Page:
Two experts independently applied eligibility criteria, assessed risk of bias, and extracted data. We pooled dichotomous outcomes using risk ratios (RR), and continuous outcomes using the mean difference (MD). Where possible, we pooled study results using random-effects meta-analysis and tested statistical heterogeneity.
And here is what we found: 27 studies with a total of 1596 participants met our inclusion criteria: 19 studies tested EPO, and 8 studies assessed BO. A meta-analysis of results from 7 studies showed that EPO failed to improve global eczema symptoms as reported by participants and doctors. Treatment with BO also failed to improve global eczema symptoms. 67% of the studies had a low risk of bias for random sequence generation; 44%, for allocation concealment; 59%, for blinding; and 37%, for other biases.
Our conclusions were clear: Oral borage oil and evening primrose oil lack effect on eczema; improvement was similar to respective placebos used in trials. Oral BO and EPO are not effective treatments for eczema.
The very wide-spread notion that EPO is effective for eczema and a range of other conditions was originally promoted by the researcher turned entrepreneur, D F Horrobin, who claimed that several human diseases, including eczema, were due to a lack of fatty acid precursors and could thus be effectively treated with EPO. In the 1980s, Horrobin began to sell EPO supplements without having conclusively demonstrated their safety and efficacy; this led to confiscations and felony indictments in the US. As chief executive of Scotia Pharmaceuticals, Horrobin obtained licences for several EPO-preparations which later were withdrawn for lack of efficacy. Charges of mismanagement and fraud led to Horrobin being ousted as CEO by the board of the company. Later, Horrobin published a positive meta-analysis of EPO for eczema where he excluded the negative results of the largest published trial, but included results of 7 of his own unpublished studies. When scientists asked to examine the data, Horrobin’s legal team convinced the journal to refuse the request.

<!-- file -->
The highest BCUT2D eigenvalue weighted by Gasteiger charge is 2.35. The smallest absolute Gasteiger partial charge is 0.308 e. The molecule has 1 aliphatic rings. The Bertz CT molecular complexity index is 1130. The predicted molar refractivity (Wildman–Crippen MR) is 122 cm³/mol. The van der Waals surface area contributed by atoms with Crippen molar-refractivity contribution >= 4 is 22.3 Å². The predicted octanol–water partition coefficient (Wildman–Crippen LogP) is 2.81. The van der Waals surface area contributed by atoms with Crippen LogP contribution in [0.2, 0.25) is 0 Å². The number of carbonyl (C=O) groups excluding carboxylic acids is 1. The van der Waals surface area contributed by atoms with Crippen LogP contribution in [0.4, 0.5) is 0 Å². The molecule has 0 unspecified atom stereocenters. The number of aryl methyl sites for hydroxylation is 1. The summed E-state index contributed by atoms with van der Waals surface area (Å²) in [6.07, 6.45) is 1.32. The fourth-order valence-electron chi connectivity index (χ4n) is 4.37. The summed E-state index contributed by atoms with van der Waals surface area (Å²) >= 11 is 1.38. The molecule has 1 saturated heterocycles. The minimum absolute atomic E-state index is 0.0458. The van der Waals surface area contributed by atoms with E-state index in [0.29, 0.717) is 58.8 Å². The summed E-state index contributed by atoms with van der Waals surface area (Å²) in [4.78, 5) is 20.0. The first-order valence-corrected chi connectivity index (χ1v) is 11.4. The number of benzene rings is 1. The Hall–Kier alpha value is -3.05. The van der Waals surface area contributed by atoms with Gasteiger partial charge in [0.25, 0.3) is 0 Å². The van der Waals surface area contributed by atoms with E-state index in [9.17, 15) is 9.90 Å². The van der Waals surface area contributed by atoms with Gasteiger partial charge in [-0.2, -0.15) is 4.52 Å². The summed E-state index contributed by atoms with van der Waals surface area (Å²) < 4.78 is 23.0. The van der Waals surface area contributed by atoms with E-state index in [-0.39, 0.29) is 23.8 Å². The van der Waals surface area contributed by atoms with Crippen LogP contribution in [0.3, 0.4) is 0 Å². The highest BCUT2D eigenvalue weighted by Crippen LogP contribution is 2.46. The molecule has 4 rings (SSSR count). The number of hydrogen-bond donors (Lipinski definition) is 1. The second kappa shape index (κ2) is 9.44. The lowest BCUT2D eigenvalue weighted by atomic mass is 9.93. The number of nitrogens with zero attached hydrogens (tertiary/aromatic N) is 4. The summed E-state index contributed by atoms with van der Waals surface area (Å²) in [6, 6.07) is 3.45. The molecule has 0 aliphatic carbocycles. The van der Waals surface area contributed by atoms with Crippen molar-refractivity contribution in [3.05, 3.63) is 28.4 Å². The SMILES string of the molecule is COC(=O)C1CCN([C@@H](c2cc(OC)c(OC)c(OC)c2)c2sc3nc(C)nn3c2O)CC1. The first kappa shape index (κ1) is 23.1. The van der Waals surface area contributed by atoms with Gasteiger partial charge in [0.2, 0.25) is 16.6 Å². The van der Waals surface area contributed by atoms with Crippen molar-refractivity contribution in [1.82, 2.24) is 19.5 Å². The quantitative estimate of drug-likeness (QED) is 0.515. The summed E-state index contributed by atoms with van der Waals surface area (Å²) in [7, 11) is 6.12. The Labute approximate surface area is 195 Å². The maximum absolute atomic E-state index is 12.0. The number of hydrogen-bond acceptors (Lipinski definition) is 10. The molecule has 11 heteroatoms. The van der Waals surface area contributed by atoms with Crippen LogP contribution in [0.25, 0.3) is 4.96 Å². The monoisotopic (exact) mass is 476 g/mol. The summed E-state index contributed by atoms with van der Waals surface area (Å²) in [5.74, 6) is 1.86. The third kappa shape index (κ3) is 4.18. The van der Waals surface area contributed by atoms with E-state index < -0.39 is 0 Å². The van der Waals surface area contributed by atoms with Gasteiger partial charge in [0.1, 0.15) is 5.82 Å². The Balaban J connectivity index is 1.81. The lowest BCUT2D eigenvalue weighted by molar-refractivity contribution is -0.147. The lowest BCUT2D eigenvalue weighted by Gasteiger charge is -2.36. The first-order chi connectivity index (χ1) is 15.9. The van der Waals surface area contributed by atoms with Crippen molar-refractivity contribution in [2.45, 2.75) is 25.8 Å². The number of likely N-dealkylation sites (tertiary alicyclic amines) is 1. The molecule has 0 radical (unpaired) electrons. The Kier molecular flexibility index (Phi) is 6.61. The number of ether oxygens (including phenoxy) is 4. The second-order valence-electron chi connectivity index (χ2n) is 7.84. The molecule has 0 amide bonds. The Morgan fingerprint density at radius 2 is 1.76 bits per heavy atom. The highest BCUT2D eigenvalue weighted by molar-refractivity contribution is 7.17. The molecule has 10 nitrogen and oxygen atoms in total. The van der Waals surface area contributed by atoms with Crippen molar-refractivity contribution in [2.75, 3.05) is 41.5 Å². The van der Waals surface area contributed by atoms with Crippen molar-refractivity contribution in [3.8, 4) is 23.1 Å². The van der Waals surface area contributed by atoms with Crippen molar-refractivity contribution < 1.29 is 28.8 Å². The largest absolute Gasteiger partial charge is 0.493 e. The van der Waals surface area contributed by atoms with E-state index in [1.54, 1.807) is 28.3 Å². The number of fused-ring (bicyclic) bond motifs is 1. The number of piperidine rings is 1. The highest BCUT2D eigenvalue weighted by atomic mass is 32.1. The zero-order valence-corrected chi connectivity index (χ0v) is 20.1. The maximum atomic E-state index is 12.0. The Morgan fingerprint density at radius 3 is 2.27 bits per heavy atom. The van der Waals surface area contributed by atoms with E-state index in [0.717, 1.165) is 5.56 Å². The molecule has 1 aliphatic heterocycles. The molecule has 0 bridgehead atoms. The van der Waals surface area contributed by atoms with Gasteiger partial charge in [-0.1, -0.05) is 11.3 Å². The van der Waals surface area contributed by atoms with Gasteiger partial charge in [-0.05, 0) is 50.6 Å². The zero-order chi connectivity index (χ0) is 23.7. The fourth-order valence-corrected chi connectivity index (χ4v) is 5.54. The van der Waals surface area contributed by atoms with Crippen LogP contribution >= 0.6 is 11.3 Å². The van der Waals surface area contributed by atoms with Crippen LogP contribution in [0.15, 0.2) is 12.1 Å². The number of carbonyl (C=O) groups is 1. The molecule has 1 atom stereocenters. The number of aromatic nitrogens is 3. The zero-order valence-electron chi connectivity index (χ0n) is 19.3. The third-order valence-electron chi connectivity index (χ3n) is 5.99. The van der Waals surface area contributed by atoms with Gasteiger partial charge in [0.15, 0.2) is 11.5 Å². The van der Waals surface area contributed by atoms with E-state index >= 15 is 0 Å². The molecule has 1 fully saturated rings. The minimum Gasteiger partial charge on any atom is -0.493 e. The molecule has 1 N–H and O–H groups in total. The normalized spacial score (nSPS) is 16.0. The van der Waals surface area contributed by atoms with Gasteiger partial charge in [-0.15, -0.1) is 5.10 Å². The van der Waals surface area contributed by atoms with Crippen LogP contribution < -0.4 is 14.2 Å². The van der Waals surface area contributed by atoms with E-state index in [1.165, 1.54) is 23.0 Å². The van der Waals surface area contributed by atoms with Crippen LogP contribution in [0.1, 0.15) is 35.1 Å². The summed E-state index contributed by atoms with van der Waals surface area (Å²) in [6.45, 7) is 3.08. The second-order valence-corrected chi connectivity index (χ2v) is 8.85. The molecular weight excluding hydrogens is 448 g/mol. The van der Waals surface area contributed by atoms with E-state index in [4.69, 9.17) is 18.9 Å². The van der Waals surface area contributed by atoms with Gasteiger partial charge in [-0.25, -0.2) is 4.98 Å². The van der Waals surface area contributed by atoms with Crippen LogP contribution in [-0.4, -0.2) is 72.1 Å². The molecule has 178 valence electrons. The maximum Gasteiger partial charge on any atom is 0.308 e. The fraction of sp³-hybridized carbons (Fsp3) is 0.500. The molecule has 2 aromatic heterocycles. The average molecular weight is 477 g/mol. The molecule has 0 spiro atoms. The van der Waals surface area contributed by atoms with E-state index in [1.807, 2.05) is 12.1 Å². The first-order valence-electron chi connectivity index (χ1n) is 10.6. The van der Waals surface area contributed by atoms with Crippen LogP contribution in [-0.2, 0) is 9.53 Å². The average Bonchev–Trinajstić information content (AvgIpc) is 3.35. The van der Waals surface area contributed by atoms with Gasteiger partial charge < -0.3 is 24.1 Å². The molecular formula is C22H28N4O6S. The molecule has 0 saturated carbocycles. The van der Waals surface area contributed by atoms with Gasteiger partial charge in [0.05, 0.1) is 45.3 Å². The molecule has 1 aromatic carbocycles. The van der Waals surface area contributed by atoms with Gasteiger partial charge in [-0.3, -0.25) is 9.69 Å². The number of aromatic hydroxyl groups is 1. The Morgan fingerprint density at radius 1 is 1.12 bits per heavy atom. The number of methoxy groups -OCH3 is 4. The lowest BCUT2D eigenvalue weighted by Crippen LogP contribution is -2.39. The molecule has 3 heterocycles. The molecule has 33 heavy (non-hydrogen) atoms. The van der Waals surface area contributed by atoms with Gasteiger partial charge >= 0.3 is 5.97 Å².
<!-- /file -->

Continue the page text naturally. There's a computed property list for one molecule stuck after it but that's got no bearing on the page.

The evidence for EPO is negative not just for eczema. To the best of my knowledge, there is not a single disease or symptom for which it demonstrably works. Our own review of the data concluded ” EPO has not been established as an effective treatment for any condition”
Our new Cochrane review might help to put this long saga to rest. In my view, it is a fascinating tale of a scientist being blinded by creed and ambition. The results of such errors can be dramatic. Horrobin misled all of us: patients, health care professionals, scientists, regulators, decision makers, businessmen. This caused unnecessary expense and set back research efforts in a multitude of areas. I find the tale also fascinating from other perspectives; for instance, it begs the question why so many ‘respectable’ manufacturers and retailers are still allowed to make money on EPO. Is it not time to debunk the EPO-myth and say it as clearly as possible: EPO helps only those who financially profit from misleading the public?